Work is progressing on two new public artworks for Hamilton after they received the blessing of the city council.
A bronze sculpture of influential Hamiltonian Dame Hilda Ross will be sited in Worley Place. The work, by well known sculptor Tim Elliot, is titled Where Health Joins Hands with Happiness.
It depicts Dame Hilda playing the piano for children at the Port Waikato Children's health camp which she co-founded with life-long friend William Paul.
The sculpture is a project of the TOTI charitable trust which invited artists nationally to submit ideas, and Elliot's piano concept was a clear favourite with the public.
TOTI says the statue portrays "an ebullient and passionate persona, a hands-on leader for her community". The statue will be outside Starbucks at the corner of Ward Street and Worley Place in the central city precinct - an area well know to Dame Hilda for for more than half a century.
"It is my belief that art ought to be read as no more than something inherently beautiful, accessible to all, understood and appreciated by everyday people," Elliot says.
Elliot says his art aims "to provide content that appeals to everybody, rather than pandering to lofty academic ideals held by art critics".
Chedworth Properties has won council support to site a sculpture Twist on public land within the Greenhill Park 136ha residential subdivision north of Fairview Downs.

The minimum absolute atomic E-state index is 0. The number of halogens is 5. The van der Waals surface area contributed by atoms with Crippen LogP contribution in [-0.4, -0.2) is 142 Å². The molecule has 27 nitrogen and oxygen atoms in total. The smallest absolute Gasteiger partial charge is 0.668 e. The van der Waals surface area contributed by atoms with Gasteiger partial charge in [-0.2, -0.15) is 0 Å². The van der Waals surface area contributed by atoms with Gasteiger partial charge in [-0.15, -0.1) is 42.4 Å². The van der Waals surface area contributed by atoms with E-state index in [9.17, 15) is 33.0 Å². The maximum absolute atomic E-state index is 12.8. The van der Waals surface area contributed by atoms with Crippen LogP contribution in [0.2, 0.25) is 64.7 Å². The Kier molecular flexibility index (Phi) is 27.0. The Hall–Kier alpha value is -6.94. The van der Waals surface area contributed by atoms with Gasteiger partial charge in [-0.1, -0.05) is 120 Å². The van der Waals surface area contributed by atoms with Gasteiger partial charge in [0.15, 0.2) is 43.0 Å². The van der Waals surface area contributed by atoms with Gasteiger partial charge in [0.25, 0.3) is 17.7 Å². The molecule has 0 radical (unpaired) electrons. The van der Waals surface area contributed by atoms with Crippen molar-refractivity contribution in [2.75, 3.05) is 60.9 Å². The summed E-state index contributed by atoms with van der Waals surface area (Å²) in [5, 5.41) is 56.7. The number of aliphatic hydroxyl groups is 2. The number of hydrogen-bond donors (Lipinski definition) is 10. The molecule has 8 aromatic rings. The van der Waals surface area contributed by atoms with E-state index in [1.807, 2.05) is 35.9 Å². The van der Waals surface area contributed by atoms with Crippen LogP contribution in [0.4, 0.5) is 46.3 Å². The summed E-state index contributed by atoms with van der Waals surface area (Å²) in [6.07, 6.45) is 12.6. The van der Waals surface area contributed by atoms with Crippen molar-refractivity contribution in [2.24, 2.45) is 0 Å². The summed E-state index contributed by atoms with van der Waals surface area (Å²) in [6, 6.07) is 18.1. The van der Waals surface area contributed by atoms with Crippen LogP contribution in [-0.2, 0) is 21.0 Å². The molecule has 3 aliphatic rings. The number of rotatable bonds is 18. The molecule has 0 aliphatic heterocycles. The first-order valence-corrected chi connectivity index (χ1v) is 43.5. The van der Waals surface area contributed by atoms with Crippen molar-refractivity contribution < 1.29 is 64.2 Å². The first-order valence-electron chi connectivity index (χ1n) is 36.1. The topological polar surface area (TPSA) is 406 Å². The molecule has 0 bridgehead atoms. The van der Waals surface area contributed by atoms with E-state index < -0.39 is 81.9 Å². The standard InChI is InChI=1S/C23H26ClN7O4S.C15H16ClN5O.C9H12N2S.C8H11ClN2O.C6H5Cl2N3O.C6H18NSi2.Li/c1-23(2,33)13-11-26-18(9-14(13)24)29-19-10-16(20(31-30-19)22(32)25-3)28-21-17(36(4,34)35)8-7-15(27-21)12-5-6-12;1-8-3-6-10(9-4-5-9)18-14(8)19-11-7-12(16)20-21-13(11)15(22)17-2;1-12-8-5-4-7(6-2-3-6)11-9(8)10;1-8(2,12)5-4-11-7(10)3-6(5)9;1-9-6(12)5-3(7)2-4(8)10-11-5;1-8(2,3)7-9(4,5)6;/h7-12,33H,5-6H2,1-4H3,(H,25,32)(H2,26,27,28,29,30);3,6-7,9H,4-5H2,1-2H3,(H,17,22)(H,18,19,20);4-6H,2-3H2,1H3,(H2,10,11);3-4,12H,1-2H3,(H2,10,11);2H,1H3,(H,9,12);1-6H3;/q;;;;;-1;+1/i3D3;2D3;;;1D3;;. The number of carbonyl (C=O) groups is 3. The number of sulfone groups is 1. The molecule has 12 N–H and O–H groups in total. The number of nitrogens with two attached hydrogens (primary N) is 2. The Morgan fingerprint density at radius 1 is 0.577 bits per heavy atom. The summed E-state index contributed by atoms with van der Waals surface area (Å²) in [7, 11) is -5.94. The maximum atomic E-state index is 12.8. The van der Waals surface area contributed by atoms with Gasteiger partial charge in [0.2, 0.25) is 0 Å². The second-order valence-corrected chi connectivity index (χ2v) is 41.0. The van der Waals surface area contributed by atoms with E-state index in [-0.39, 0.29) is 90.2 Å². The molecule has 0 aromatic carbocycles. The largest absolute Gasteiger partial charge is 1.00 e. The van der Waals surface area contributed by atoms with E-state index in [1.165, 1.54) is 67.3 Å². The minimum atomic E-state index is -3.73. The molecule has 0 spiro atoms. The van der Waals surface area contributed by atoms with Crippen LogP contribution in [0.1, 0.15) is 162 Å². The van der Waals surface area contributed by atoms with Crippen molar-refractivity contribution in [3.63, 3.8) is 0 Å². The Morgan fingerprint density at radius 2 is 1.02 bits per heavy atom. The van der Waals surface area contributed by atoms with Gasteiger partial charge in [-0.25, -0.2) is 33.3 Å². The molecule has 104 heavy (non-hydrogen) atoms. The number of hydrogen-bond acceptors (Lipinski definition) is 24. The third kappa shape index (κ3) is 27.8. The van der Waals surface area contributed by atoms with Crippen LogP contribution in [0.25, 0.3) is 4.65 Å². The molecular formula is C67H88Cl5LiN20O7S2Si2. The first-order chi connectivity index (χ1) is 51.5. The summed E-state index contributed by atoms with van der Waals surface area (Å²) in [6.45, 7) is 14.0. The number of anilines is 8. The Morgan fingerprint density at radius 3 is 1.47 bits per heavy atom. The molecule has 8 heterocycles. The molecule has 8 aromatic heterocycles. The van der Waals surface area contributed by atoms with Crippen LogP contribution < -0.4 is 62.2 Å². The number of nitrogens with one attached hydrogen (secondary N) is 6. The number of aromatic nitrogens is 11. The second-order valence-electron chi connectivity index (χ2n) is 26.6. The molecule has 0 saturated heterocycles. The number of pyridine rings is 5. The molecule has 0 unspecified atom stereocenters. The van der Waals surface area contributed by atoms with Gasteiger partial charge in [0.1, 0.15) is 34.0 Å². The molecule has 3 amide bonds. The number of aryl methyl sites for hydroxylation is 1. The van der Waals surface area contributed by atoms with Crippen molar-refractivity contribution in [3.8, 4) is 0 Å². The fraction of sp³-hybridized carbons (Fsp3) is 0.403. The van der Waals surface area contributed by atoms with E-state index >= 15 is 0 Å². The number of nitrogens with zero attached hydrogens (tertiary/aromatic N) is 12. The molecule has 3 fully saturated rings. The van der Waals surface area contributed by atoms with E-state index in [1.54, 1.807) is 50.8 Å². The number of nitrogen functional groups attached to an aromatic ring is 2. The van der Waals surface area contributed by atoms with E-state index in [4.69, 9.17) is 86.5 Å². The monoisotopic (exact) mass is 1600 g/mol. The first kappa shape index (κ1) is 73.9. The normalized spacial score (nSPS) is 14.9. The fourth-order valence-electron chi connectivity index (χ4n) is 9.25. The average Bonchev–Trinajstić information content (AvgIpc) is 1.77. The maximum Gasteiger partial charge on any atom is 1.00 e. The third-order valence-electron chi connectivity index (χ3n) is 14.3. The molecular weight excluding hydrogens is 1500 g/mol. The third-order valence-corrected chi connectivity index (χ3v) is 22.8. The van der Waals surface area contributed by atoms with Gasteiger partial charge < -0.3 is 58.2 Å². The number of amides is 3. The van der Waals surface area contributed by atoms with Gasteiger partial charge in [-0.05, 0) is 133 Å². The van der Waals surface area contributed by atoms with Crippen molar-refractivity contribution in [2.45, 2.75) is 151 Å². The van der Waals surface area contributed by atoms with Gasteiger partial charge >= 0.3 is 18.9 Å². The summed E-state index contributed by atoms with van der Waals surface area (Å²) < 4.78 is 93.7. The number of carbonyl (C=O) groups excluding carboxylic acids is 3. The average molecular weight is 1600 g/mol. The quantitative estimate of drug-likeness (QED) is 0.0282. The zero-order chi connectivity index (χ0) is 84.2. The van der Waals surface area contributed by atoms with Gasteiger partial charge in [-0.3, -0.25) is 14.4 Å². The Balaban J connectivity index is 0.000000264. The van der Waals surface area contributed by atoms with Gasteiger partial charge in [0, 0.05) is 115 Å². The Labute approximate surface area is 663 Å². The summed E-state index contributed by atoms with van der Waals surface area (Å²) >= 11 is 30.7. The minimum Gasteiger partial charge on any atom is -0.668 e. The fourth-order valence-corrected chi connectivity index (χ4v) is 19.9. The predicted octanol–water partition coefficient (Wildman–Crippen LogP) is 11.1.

The work will be created by Raglan-based artist Richard Page who primarily uses locally-sourced basalt rock to create his carved sculptures. The exact location for the work has yet to be decided.
The two sculpture projects planned by external organisations have won approval from the council's Community and Services Committee and can now be created, although final approval must be made through the council's public art development process before they can be installed.
The council endorsed the concepts by TOTI and Chedworth Properties and representatives of both organisations will now liaise with staff on logistical details.
Both works will be created at no cost to the council and ownership will be vested in the council. They will be added to the arts portfolio of the museum and initially insured for their construction value. That value may may be re-assessed later.
Hamilton Mayor Andrew King thanked the backers of both projects and said he thought the barefoot child in the Dame Hilda piece was a nice touch.
"Well done TOTI and Chedworth for investing in our great city," King said.